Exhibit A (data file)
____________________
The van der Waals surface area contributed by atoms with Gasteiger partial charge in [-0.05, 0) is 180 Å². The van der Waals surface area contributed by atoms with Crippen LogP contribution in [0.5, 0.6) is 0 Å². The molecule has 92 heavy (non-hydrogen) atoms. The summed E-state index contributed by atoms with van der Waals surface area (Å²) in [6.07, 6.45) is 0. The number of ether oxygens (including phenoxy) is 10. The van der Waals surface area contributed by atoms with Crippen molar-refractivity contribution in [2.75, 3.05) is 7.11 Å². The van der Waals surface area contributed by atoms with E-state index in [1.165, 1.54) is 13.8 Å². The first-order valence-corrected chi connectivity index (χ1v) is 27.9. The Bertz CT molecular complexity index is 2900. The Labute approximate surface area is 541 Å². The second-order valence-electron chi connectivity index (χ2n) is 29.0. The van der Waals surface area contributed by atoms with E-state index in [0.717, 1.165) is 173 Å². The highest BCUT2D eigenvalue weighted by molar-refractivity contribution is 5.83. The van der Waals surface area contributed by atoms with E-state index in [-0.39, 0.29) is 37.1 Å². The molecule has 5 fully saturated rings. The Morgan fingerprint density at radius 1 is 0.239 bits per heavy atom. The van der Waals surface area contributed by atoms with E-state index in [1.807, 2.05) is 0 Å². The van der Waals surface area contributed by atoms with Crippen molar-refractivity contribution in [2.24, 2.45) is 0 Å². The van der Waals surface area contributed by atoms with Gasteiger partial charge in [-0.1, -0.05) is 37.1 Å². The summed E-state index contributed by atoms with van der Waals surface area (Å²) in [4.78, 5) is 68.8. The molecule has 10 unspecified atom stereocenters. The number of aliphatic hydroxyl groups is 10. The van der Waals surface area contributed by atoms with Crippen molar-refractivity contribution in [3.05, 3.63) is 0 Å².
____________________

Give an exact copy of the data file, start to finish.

The van der Waals surface area contributed by atoms with Gasteiger partial charge in [-0.05, 0) is 180 Å². The van der Waals surface area contributed by atoms with Crippen LogP contribution in [0.5, 0.6) is 0 Å². The molecule has 92 heavy (non-hydrogen) atoms. The summed E-state index contributed by atoms with van der Waals surface area (Å²) in [6.07, 6.45) is 0. The number of ether oxygens (including phenoxy) is 10. The van der Waals surface area contributed by atoms with Crippen molar-refractivity contribution in [2.75, 3.05) is 7.11 Å². The van der Waals surface area contributed by atoms with E-state index in [1.165, 1.54) is 13.8 Å². The first-order valence-corrected chi connectivity index (χ1v) is 27.9. The Bertz CT molecular complexity index is 2900. The Labute approximate surface area is 541 Å². The second-order valence-electron chi connectivity index (χ2n) is 29.0. The van der Waals surface area contributed by atoms with E-state index in [0.717, 1.165) is 173 Å². The highest BCUT2D eigenvalue weighted by molar-refractivity contribution is 5.83. The van der Waals surface area contributed by atoms with E-state index in [-0.39, 0.29) is 37.1 Å². The molecule has 5 fully saturated rings. The Morgan fingerprint density at radius 1 is 0.239 bits per heavy atom. The van der Waals surface area contributed by atoms with E-state index in [1.807, 2.05) is 0 Å². The van der Waals surface area contributed by atoms with Crippen molar-refractivity contribution in [2.24, 2.45) is 0 Å². The van der Waals surface area contributed by atoms with Gasteiger partial charge in [-0.1, -0.05) is 37.1 Å². The summed E-state index contributed by atoms with van der Waals surface area (Å²) in [4.78, 5) is 68.8. The molecule has 10 unspecified atom stereocenters. The number of aliphatic hydroxyl groups is 10. The van der Waals surface area contributed by atoms with Crippen molar-refractivity contribution in [3.05, 3.63) is 0 Å².